At the time of the film’s release back in 2004, absolutely no one, including the makers of the film James Wan and Leigh Whannell (who served as writer, co-producer and even co-starred in the film), would have the faintest idea that an independent film of this scale would go on to earn more than 80 times its budget, and spawn one of the most profitable horror genres of all time, including six sequels to the original and a spin-off, ‘Jigsaw’, released in 2017.
Well, you have got to credit James Wan for rising from an independent horror filmmaker, to making some of the scariest modern horror movies with his own recognized trademarks, developing entire franchises to being one of the most sought after Hollywood directors, being the only one apart from James Cameron and the Russo brothers to have two films in the billion dollar club, namely ‘Fast and Furious 7’ and last year’s ‘Aquaman’. His talent has taken him places, no doubt about that.
Coming to the film, ‘Saw’ has over the years garnered the rather rare title of being a cult classic, especially because the critics could not get behind it, dismissing it as torture porn, despite the film’s positive feedback at the Sundance. The audience though, completely loved the film, and even do so, till date: especially its twist ending that is nothing short of iconic today, that no one saw coming. Here, we try to decode the enigma behind the popularity of the film, especially among younger audiences, and how or why it stood the test of time the way it did, apart from delving into its plot. Read on.
Summary of the Plot
The film begins with a man, Adam, awakening inside a bathtub inside a dilapidated and disused bathroom with a floating, glowing object being sucked in as the bathtub drains. Adam realizes that he is chained at the ankle and there is another man, Lawrence Gordon, at the other corner of the room who faces a similar predicament. Between the two is another man’s corpse laying on the floor of the room: the man is holding a revolver and a tape recorder-player, and appears to have killed himself. Adam and Lawrence realize that there is a message for each of them in their pockets with a tape that they are able to play once Adam retrieves the player from the corpse.
Adam’s message urges Lawrence to play along and find a way to escape the room through clues hidden all over the room, while Lawrence’s message additionally contains a bullet, instructing him to kill Adam before 6 PM, failing which his wife and daughter would be killed and he would be left to die in the room. The two think it through and move to analyzing the clues leading them to a heart shape drawn onto the cistern of the WC tank, inside which they find a pair of hacksaws, and some photos that Adam conceals from Lawrence. The two immediately begin to attempt to cut into their chains fruitlessly, with Lawrence realising that the hacksaws were meant for their legs and not the chains, quickly allowing him to reach the conclusion that the sadistic nature of the trap pointed to it is being set up by the notorious Jigsaw killer, who did not kill his victims directly but trapped them in situations that did.
Lawrence reveals in a flashback that he knew of the Jigsaw killer since he was once a suspect with his penlight being discovered on one of the scenes of Jigsaw’s sick games, wherein a man was killed by being trapped inside a cage with razor chains, as a test of how much damage he could inflict on himself while attempting to escape. His alibi checks out and he is cleared, but he witnesses the testimony of the only survivor from a Jigsaw crime scene, Amanda Young (also a recurring character in the other ‘Saw’ movies that followed), a drug addict who was held captive with a reverse bear trap strapped to her mouth that would spring open and tear her jaws apart if she didn’t open the lock to the trap, the key to which Jigsaw places inside the stomach of another inmate, who is awake but inactive due to an opium overdose.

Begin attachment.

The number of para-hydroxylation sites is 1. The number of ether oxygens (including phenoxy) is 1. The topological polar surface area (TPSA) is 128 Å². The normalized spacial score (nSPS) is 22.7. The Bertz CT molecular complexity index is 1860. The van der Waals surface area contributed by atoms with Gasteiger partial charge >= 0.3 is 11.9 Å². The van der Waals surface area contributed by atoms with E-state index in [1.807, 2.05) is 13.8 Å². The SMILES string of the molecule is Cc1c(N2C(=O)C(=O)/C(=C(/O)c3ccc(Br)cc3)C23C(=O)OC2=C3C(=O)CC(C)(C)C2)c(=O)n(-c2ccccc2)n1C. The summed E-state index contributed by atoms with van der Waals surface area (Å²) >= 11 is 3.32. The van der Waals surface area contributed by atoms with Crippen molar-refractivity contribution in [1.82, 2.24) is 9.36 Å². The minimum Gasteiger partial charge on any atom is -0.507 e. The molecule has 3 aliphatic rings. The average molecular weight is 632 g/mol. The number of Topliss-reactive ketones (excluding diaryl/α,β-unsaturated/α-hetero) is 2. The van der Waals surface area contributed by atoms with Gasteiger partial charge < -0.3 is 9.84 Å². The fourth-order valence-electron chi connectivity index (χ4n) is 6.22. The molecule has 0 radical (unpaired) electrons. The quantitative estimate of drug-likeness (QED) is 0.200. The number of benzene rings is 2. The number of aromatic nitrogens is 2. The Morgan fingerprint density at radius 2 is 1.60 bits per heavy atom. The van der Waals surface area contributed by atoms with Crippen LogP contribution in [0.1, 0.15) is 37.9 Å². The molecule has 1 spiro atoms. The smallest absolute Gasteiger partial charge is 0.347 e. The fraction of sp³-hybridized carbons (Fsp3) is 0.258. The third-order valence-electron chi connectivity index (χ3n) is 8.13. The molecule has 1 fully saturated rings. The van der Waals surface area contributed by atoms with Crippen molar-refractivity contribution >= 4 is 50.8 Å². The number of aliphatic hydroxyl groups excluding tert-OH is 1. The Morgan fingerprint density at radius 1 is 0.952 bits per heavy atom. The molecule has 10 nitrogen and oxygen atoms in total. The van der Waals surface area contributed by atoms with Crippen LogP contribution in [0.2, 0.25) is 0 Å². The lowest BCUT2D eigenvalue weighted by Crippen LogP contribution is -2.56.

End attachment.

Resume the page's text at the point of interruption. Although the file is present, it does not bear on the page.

Surviving that incident makes Amanda change her life and forego drugs, with her ending up thanking the Jigsaw killer. The investigating officer David Tapp and his apprentice Steven Sing come inches closer to nabbing the Jigsaw killer, but he escapes after slashing Tapp’s throat, while Sing gets killed by a booby trap rigged to four shotguns that blow his head off. Since then, Tapp continues his own obsessive investigation into the case, convinced that Lawrence was the killer, even after he is discharged from the force.
Meanwhile, Alison and Diana, Lawrence’s wife and daughter, are held captive in their house at gunpoint that Tapp has been spying on. Adam discovers that a mirror in the bathroom where they were trapped worked both ways with a camera behind, and that they were being watched by Alison and Diana’s captor through a monitor at their home. Then, following one of the Jigsaw’s clues, Lawrence discovers a box hidden in the room that contains two cigarettes, a lighter and a cellphone that can only receive calls. The two men then come to recall how they were abducted and brought there.
Lawrence was abducted by a man wearing a pig faced mask from when he was trying to use a payphone last night after he had to leave for the hospital following an emergency call. Adam recalls something similar, but reveals that he knew about Lawrence’s affair with his student, and that he was paid to photograph him by a man, whose description reveals him to be Tapp. He further recalls that he was abducted from his own apartment by the same pig-masked figure. While in the bathroom, Lawrence and Adam try to stage a scene wherein Adam fakes choking and dying after smoking one of the cigarettes dipped in the corpse’s poisoned blood. The plan immediately backfires as Adam is zapped through the chains and he awakens.